Almost every small town in Nevada has a cemetery, which means, among other things, that discoveries await you no matter where you find yourself here. My uncle John spoke fondly of an epitaph he saw in — Rawhide? Seven Troughs? — I no longer remember, but I do remember the closing words beneath the name and 19th-century dates of a young woman: “She did her best.”
Sometimes an epitaph can hit you in the heart. Here’s one at Wells that did that to me — who was John Nichol, and who was his sorrowing friend who left such a poignant farewell? That’s another thing about cemeteries: questions without answers.
It’s not only in the small towns that we visit cemeteries. At Mountain View Cemetery in Reno, you can visit the stone box with Pat McCarran’s bones inside it and his résumé outside recapping a career that began as Nye County District Attorney during the Tonopah boom and ended in the US Senate.
McCarran isn’t the only celebrity you can visit at Mountain View. You’ll find the earthly remains of many of Nevada’s greatest figures here — Reno Mayor E.E. Roberts for example, whose Libertarian philosophy made headlines during Prohibition. Roberts advocated free whiskey on every downtown street corner: “The only way to put bootleggers out of business is to place a barrel of good corn whiskey on every downtown street,” he told the New York Times. “Attach dippers and put up signs saying ‘FREE WHISKEY DRINK ALL YOU WANT.’ But they’d have to drink it right there on the spot, they couldn’t take any away with them.” Ed knew from his personal experience there’d be no graft to corrupt policemen or politicians under his plan, and perhaps for that reason, it didn’t catch on.
Bill Stead is here, the pilot Stead Air Base was named for. Alf Doten is here, whose daily journals provide such a clear and detailed record of the development of the Comstock Lode and the vivid events of 19th-century Nevada. The Pittman brothers are here. Southerners, they came to Nevada by way of the Klondike and became leading lights, Vail as Governor and Key in the US Senate. As chairman of the Senate Foreign Relations Committee Key got drunk in London one night during a monetary conference and started shooting out streetlights with the six-shooter he always carried.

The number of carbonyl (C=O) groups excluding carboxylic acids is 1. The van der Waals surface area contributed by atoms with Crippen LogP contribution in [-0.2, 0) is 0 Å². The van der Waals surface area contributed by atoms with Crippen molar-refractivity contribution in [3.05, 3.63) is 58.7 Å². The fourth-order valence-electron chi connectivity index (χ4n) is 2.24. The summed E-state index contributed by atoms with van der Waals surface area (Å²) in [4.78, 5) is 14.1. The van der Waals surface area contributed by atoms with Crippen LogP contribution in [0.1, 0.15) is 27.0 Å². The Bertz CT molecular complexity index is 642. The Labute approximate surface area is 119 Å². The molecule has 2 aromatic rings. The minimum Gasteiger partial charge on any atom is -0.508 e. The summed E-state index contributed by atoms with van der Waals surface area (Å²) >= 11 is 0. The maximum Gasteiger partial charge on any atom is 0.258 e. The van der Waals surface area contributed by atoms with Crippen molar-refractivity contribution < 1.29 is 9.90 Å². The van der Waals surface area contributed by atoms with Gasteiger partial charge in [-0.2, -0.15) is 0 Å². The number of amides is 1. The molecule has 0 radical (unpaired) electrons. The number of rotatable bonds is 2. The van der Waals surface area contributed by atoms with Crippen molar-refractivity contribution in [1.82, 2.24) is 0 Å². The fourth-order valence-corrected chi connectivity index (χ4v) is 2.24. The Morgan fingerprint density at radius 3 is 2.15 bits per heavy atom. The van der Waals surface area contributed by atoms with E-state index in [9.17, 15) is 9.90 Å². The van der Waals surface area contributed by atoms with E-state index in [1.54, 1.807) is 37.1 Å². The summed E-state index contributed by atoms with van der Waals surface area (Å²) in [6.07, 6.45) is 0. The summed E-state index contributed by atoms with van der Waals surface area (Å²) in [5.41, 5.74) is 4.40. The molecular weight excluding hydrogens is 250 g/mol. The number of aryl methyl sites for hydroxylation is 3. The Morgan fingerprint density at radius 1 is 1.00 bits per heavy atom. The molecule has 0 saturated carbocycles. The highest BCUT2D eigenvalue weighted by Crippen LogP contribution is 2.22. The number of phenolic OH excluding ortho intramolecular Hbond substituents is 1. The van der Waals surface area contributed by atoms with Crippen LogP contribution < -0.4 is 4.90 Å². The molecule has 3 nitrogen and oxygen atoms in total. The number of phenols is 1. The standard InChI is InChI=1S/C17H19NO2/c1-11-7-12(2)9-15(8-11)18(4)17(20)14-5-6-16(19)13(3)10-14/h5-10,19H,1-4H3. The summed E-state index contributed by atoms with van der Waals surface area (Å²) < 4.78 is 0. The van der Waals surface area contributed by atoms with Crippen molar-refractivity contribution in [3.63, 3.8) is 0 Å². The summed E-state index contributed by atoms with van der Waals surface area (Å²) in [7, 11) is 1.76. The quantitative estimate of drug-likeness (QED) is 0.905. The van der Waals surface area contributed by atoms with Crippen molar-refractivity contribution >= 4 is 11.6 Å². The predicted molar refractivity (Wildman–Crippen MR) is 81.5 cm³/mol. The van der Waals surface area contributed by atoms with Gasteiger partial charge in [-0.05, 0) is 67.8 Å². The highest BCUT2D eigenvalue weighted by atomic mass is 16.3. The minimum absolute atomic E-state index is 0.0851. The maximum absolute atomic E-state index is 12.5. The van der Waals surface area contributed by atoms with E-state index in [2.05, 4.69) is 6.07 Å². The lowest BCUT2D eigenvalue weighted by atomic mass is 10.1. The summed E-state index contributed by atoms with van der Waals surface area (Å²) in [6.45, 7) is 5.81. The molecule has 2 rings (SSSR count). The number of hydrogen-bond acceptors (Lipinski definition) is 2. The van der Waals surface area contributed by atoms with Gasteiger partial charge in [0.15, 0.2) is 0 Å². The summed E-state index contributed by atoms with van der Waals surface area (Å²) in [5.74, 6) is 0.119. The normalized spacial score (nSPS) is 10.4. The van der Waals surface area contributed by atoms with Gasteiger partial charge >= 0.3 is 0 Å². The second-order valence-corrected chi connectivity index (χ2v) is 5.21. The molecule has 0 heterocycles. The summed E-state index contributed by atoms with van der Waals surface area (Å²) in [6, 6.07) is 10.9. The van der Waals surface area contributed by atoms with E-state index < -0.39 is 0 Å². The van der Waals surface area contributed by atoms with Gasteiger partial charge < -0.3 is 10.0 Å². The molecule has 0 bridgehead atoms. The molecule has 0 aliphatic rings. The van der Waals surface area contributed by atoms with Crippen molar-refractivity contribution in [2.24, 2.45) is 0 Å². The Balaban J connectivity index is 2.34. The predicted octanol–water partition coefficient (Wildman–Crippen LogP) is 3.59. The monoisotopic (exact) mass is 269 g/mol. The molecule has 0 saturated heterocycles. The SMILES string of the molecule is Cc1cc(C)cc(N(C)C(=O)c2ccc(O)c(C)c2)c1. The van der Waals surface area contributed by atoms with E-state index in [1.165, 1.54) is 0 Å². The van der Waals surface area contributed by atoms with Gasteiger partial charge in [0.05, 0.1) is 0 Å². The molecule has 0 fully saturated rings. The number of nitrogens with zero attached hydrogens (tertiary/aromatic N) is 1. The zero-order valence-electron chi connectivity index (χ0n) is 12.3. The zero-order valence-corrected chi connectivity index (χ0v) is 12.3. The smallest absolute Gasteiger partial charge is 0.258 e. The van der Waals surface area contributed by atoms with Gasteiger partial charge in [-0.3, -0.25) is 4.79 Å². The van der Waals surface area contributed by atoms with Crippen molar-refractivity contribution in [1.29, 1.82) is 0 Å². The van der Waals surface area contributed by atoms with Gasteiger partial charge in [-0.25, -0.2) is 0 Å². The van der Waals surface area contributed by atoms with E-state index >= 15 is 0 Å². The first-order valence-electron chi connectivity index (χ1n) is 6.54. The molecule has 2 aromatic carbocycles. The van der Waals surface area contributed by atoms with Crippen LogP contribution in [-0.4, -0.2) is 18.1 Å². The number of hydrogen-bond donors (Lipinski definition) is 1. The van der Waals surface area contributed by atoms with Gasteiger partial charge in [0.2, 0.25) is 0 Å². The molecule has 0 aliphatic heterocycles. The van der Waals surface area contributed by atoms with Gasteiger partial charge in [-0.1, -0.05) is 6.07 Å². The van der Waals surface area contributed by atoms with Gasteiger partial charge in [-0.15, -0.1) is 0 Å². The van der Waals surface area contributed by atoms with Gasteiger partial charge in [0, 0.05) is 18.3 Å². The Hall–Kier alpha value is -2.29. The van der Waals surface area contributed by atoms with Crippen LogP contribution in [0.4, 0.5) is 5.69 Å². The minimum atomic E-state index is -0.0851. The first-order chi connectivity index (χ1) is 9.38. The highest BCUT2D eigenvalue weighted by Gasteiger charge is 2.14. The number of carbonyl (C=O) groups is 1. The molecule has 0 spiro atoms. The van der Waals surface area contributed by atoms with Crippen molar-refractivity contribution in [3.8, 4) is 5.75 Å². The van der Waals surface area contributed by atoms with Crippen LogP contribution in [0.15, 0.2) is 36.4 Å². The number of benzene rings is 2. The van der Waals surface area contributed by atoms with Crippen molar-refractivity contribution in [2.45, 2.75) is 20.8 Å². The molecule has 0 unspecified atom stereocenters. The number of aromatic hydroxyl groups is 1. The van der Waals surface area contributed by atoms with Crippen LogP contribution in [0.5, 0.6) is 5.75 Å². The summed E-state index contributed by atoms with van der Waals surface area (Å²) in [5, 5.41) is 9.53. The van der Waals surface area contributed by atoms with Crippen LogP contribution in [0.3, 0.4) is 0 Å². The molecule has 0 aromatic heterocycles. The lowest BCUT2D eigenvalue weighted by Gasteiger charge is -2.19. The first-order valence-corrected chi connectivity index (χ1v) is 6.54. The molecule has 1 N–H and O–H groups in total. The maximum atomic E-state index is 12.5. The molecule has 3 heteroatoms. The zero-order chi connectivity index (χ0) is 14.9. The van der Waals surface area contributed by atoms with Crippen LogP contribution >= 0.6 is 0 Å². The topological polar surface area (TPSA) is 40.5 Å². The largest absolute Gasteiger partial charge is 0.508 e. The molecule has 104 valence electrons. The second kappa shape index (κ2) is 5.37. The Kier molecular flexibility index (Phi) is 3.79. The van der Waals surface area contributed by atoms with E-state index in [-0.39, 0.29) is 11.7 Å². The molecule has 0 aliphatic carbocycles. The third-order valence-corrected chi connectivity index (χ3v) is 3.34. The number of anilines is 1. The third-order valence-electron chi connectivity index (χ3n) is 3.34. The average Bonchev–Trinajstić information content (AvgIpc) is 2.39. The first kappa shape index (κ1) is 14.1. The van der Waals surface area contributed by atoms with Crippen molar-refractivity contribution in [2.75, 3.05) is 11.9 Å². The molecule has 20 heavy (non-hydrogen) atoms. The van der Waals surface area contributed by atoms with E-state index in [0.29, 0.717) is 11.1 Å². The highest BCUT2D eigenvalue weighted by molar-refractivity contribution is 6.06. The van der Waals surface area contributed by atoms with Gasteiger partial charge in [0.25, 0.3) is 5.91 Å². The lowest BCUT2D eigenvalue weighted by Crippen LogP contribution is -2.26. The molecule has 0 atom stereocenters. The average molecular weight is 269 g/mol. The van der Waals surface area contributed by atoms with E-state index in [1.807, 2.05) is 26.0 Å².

Their present serenity belies the passions that once stirred them, and the neat rows and simple plaques have no relation to the complex and sometimes tangled lives they lived.
The purpose of cemeteries has always been to benefit the living by reminding us that our connections with one another are the greatest gifts life bestows and that life is fleeting.
By the time my season at Mountain View Cemetery was ended I had accumulated an expectation of a future time in which grave markers are placed at their edges, freeing the grass for games and picnics.
Surely technology will one day allow the plaques to disappear altogether, in favor of holograms — instead of name and dates on a plate screwed into the ground, there is grandpa himself, sitting in his favorite chair, smiling, even speaking a few of his favorite words, called up by tapping a personal password onto a keyboard.
“Why, hello Jessie — see that fella over there? ’twasn’t the cough that carried him off, ’twas the coffin they carried him off in. Well, well, well: three holes in the ground!”
And look — out there on the lawn his grandsons are playing catch and having a fine old time while he looks happily on. . . .
I have a friend in Reno, a banker. To see him standing at attention in a group of suits you’d never suppose that years ago, on a moonlight night in June when he was a teenaged boy, he kissed a girl for the first time right there by the Nixon crypt. But he did.
And when he did, surely Nixon, McCarran, the Pittmans and all the other dead must have been pleased. Or is the pleasure wholly ours, in imagining that they know or care?
David Toll is a prize-winning writer and small-time publisher whose latest book is David Toll’s Nevada: A 50-year tour of the most interesting state in America (2021). The book is an anthology of David’s writing about the Silver State over the last 50 years, featuring tales that appeared in Nevada Magazine, online publications, and newspapers including the Gold Hill News and David’s classic, The Complete Nevada Traveler. The anthology is available online at the Nevada Bookstore. Toll also publishes regularly: The NevadaGram, which contains his stirring trip reports, and Nevada history.
Founded in 2020, the Sierra Nevada Ally is a self-reliant publication that offers unique, differentiated reporting on the environment, conservation, and public policy, and gives voice to writers, visual, and performing artists. We rely on the generosity of our readers and aligned partners.